(Bloomberg) -- Apple Inc. said it’s exploring a potential resolution of a lawsuit in which it’s accused of poaching employees from a lithium ion battery maker amid reports that it’s trying to develop an electric car.
The company asked a federal judge in Boston for more time to respond to A123 Systems LLC’s request for a court order barring one of its former employees from breaking his employment agreement and preventing Apple from encouraging him to do so.
In its lawsuit last month, A123 of Waltham, Mass., also accused five former employees of violating nondisclosure agreements as they either went to work for Apple or planned to go.
Apple is pushing its team to begin production of a car as early as 2020, people familiar with the effort have said.
The timeframe -- automakers typically spend five to seven years developing a car -- underscores the company’s aggressive goals and could set the stage for a battle for customers with Tesla Motors Inc. and General Motors.
Apple’s secretive project may not lead to a car, people familiar with the matter have said, noting that the company often works on projects that don’t get a final green light.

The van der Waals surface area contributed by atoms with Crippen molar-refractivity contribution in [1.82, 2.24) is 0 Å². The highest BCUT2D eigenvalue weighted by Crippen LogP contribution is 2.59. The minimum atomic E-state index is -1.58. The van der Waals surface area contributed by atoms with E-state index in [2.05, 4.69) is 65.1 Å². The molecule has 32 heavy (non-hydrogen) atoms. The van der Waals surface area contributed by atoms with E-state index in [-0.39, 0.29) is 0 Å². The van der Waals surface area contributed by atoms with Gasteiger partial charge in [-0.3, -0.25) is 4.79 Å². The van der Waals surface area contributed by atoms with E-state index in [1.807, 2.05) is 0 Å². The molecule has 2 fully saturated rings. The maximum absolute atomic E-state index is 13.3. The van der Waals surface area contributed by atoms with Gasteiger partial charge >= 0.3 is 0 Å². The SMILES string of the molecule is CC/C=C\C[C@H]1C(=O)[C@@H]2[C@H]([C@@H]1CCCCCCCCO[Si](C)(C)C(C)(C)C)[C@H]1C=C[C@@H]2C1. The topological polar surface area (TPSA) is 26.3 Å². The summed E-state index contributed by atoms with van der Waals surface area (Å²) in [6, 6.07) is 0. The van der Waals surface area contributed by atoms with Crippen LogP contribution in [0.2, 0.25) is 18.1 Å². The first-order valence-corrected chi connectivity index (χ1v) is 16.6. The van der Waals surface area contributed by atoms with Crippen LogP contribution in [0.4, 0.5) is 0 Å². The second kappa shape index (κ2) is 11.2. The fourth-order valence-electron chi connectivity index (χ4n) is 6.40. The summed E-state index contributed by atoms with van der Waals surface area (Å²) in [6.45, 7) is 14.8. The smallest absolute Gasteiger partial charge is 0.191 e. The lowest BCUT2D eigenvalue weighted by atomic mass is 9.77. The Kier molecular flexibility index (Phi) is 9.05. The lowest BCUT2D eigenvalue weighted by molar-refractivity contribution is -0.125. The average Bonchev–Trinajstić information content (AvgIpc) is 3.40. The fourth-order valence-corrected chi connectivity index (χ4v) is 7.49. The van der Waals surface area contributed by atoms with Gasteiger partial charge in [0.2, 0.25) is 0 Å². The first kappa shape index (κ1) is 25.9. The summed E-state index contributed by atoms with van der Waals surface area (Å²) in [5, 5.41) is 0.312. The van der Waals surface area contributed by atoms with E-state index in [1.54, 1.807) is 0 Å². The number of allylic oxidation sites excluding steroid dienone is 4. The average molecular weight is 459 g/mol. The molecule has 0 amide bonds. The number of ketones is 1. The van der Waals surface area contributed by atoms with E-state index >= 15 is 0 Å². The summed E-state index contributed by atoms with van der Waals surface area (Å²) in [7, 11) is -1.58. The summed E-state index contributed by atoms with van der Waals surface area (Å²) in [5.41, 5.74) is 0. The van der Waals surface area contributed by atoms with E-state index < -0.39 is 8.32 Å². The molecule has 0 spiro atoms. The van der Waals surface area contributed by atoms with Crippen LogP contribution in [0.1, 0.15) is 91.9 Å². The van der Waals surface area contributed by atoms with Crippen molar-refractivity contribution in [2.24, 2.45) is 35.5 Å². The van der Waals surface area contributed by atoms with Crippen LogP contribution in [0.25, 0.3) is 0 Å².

A123’s lawsuit offered a unique window into Apple’s efforts, showing that the maker of iPhones was looking for engineers with automotive experience a year ago when hiring away from Mujeeb Ijaz, a former Ford Motor Co. engineer and founder of A123’s Venture Technologies division, which focused on materials research, cell product development and advanced concepts.
Wanxiang Group Corp. won approval from the U.S. government to acquire A123 out of bankruptcy reorganization in 2013.
The battery maker filed for bankruptcy in October 2012 after a previous deal with Wanxiang was scuttled amid congressional Republicans’ reluctance to allow its sale to a Chinese company.